A couple of Michigan justices learned a new word when law professor Richard D. Friedman, consultant to one of the judges, mentioned that a point was "entirely orthogonal" to the argument in front of the court. After being met with a "What?" response, Friedman explained the point in question was "at right angles, irrelevant, and unrelated" – in other words, off on a tangent from the main issue.
The judges reportedly got a kick out of the new word, and so did I. As a professional ghost blogger and blogging coach for business owners, I’ve found going off on "tangents" can serve a real purpose in business blog posts. The business blogging challenge is both simple and daunting: How can the content of a business blog stay relevant over long periods of time, without becoming repetitive and even tedious (to both writer and reader)?
On the one hand, blog posts need to stay on task and on topic. After all, the search engines helped readers find your blog by indexing it high on page 1 or 2 (on Google, Bing, or Yahoo precisely because the needs of the searcher (based on the phrase or question they searched on appeared to match what you’re talking about in your blog posts – what you sell, what you do, and what you know about!
But on the other hand, there are two crucial motivations for not being repetitive in blog posts:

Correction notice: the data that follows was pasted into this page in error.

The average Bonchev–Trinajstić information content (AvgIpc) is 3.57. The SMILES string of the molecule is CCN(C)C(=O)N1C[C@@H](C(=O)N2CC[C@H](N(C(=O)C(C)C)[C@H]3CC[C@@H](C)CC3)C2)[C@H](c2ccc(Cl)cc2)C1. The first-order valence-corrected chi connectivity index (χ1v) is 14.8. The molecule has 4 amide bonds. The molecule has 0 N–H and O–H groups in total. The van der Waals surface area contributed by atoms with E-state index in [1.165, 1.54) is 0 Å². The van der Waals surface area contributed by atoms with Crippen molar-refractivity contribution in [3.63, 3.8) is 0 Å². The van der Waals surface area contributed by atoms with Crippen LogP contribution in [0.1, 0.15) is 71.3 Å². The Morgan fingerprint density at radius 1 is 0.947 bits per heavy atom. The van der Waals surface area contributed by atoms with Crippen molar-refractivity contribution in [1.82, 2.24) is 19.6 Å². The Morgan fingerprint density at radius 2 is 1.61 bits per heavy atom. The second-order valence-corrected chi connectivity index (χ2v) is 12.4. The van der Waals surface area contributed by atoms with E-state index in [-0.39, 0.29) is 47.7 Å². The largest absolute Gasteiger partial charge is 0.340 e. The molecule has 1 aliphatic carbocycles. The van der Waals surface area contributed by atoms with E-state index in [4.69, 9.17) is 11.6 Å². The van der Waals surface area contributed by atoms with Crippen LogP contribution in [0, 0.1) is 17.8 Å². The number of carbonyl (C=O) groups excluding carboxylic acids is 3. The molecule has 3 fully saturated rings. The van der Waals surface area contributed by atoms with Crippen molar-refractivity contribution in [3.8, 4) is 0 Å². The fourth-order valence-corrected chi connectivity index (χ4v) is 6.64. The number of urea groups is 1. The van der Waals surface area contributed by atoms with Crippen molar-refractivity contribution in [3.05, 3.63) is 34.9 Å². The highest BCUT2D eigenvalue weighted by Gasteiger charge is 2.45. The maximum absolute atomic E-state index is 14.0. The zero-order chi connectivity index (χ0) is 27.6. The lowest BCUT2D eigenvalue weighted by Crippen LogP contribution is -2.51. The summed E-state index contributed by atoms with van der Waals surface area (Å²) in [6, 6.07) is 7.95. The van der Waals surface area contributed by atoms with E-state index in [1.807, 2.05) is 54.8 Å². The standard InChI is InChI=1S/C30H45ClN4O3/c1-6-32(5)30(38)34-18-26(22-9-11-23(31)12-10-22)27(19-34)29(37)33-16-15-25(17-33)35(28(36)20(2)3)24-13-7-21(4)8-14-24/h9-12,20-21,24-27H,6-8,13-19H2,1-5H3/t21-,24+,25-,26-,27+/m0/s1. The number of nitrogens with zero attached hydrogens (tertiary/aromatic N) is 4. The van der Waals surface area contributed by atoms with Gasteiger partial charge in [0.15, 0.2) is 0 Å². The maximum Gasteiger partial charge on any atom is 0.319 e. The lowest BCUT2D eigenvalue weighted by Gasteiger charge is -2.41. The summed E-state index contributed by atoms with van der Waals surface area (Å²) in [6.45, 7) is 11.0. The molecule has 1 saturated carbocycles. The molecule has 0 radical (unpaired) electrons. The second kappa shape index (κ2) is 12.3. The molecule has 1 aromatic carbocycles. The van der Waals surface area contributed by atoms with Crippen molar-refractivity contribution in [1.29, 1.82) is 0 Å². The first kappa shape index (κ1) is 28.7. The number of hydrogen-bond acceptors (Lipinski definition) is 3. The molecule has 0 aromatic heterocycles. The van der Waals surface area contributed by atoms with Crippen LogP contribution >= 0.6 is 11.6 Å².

- Technical reason: avoiding "duplicate content". Search engines tend to penalize rankings of sites that duplicate content that’s already in the blogosphere.
- Common sense reason: avoiding staleness and continuing to engage readers.
So, how do you keep talking, several times per week over periods of months and years, about essentially the same thing, without becoming either duplicative or stale?
Professor Friedman used a "word tidbit" that captured the concept of a "right angle" that veered 90 degrees "off" the main point. The anecdote made the papers precisely because it was about capturing attention with something unusual and unexpected.
My Say It For You blog is about business blogging. So why, back in August of ’08, did I blog about an advertisement for a piano? I was being orthogonal. Why? To show that in your business blog, you can convey to readers different levels of involvement are welcome and that ultimate buying decisions don’t need to be made the moment a customer "steps into" your website.
Blog posts need to capture readers’ attention in precisely the same manner, by presenting examples and illustrations that don’t at first glance appear to relate to the subject at hand.
Don’t get stale – get orthogonal!